Friday, August 24, 2012

Three Ways I Grade ISNs

Improving how I grade ISNs is one of my goals for this year.  I think that grading them is important because I want kids to take them seriously.  I have a few different things that I did last year, but I'd like to improve upon them for this year.  I did three different things last year.

#1 Collecting Them

So this is the most typical way that I've heard that people grade ISNs.  Collect them and grade them. I've done this before using a rubric (which I no longer have unfortunately).

I like this way because it really holds the kids accountable for their books being complete.  I feel that the grade is a accurate representation of what they have in their ISN.  The problem, though, is the amount of time it takes to grade them.  It's just not something that I could do that frequently.  I have seen people use a stamp to help with this and I think that's a good idea so I plan to do that this year.  I need to find some more specifics of that idea though because I'm not 100% clear on how it works.

#2 Scavenger Hunt Quiz

This is like the opposite of collecting them because it's so easy to grade.  Before using ISNs, this was the way that I would usually check kid's notebooks. I like this way because it's easy, but I feel like their grade is not quite as representative of everything that is in their notebook.

#3 Open ISN Quizzes

Now this one might be a little stretch on grading their notebook, but I kinda group it in there.  When we are learning a new skill I like to give short 3-5 question pop quizzes every few days or so.  These take place as their do now and I let them use their ISN on the quiz.  They are being assessed not only on how well they know the skill, but on how well they are able to use their notebook as a reference guide.  I like this because ultimately my goal is not that the kids write down everything and have a complete notebook, but that they are actually able to use it.  Since the quizzes are unannounced, I hope that in encourages the kids to keep their notes up to date.

I also like these frequent quizzes because I want kids to stay up to date with their learning.  I don't like it when a kid doesn't realize they are struggling until after they fail the test.  Ideally homework would accomplish this type of self-assessment, but kids just don't take it seriously.  Grade-wise I don't count them for very much at all, but their value lies in keeping me and the students up to date with where they stand on the topic.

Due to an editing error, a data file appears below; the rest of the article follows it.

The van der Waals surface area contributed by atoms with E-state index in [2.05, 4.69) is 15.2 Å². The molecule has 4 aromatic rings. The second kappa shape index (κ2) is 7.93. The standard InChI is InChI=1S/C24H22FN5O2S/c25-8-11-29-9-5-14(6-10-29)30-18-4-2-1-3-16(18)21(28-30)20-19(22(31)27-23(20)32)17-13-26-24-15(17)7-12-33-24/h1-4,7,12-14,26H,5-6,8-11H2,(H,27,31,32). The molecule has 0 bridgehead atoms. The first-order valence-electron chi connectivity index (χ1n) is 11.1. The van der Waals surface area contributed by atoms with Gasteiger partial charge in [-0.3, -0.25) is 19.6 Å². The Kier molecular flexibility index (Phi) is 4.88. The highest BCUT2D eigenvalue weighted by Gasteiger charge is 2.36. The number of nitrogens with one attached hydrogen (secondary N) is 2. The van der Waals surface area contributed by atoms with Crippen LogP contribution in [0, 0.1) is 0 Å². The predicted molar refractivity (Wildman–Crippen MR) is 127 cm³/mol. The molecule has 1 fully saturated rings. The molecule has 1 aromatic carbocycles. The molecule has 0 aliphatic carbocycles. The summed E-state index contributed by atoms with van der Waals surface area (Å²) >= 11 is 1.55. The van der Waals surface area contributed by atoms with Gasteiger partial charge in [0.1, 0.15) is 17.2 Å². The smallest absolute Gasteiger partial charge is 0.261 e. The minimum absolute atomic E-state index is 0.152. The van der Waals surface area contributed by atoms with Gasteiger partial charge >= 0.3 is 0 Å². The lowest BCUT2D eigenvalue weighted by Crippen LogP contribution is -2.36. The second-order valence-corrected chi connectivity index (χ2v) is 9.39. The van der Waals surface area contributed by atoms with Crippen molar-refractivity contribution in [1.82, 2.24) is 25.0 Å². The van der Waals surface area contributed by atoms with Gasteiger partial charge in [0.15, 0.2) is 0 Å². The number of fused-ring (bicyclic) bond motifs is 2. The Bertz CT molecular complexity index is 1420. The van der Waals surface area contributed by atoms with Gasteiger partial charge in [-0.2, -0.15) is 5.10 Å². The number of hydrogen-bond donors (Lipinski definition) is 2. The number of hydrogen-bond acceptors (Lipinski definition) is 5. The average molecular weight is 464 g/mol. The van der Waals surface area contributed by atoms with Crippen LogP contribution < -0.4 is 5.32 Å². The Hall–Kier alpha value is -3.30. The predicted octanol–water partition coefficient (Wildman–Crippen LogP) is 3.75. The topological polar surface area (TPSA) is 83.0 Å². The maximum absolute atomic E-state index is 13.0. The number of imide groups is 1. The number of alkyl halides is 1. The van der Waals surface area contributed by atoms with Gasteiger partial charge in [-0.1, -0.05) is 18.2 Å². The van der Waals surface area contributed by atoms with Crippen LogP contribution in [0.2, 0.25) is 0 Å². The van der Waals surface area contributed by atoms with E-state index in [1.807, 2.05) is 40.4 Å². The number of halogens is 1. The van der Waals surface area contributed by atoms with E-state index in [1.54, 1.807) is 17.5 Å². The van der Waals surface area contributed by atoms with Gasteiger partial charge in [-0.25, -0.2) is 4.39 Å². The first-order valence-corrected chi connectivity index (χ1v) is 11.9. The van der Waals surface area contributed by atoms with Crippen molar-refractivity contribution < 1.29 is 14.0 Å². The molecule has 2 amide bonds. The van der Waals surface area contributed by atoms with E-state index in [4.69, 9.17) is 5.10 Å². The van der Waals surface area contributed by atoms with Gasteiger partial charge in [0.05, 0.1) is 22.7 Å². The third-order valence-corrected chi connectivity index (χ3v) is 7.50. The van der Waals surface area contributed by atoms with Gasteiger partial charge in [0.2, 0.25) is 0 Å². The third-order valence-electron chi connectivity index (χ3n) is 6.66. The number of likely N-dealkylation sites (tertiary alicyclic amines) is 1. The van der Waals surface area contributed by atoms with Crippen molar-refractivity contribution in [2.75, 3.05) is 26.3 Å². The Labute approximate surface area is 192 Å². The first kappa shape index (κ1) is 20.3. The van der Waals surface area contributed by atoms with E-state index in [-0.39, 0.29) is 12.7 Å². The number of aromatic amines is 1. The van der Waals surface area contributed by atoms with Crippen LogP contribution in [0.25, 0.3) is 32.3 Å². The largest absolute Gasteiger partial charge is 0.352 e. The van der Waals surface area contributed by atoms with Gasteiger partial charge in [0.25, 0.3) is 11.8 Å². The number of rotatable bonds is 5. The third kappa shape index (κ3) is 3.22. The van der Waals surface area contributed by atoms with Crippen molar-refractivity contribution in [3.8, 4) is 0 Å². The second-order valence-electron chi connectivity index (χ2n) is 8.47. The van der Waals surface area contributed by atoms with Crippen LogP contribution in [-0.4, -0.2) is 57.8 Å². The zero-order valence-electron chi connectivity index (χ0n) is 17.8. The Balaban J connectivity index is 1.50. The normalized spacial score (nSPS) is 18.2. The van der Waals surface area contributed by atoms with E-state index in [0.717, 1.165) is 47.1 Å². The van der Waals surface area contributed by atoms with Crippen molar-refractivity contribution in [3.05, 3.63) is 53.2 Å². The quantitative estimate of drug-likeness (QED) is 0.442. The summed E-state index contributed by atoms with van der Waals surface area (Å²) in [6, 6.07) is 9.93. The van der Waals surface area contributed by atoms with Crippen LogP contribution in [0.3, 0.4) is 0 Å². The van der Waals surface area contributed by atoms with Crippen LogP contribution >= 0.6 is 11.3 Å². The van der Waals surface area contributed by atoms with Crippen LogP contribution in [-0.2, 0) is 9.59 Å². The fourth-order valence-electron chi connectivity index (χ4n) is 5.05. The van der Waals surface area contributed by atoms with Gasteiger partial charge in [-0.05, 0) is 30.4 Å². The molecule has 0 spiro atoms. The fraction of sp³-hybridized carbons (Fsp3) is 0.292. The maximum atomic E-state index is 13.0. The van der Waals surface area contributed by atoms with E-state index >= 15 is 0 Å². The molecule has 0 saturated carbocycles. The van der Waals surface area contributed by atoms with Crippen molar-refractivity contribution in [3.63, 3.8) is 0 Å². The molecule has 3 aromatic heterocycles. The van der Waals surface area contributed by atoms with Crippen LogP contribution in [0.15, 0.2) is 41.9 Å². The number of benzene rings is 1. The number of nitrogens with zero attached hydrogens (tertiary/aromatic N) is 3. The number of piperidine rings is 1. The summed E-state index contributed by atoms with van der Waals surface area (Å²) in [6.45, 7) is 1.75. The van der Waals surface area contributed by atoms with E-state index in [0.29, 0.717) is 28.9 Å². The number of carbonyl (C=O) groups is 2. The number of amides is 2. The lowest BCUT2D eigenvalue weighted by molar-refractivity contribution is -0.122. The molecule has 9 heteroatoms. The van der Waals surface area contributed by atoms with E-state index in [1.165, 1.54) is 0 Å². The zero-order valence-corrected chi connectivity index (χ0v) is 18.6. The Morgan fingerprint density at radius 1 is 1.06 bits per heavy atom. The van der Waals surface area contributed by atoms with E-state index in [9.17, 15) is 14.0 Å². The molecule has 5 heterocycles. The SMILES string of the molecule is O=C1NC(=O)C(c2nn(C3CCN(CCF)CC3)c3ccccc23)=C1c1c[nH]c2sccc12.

For this coming year, I would like to continue using all three of these assessments.  I'd like to come up with a plan though so it's easier for me to make sure I really do it.  At the moment this is what I'm thinking:

  • Weekly: Open ISN Quizzes
    Use these frequently as we are working on new skills
  • Marking Period Halfway Point: Scavenger Hunt Quiz
    I think that I'd like to have this count for less points that the full collect at the end of the MP
  • End of Marking Period: Collect ISNs
    Since this grade will be the most complete assessment of all the work they did, I'd like to have it count for the most points
I have heard a lot of people talking about having the kids grade each other's ISNs, but I just don't think I can get behind this quite yet.  I am sure that it is fantastic, but I feel that if I'm giving a kid an actual grade for something that it is my job to assign that grade.  I guess I just don't entirely trust anyone but myself.  If someone were to ever dispute a grade I feel like I wouldn't have any ground to stand on if I had to say that I had another student grade it or had the kid grade it them self.  I think this is one of those cases where different things work for different people.  I've heard lots of good things, but it's just not for me.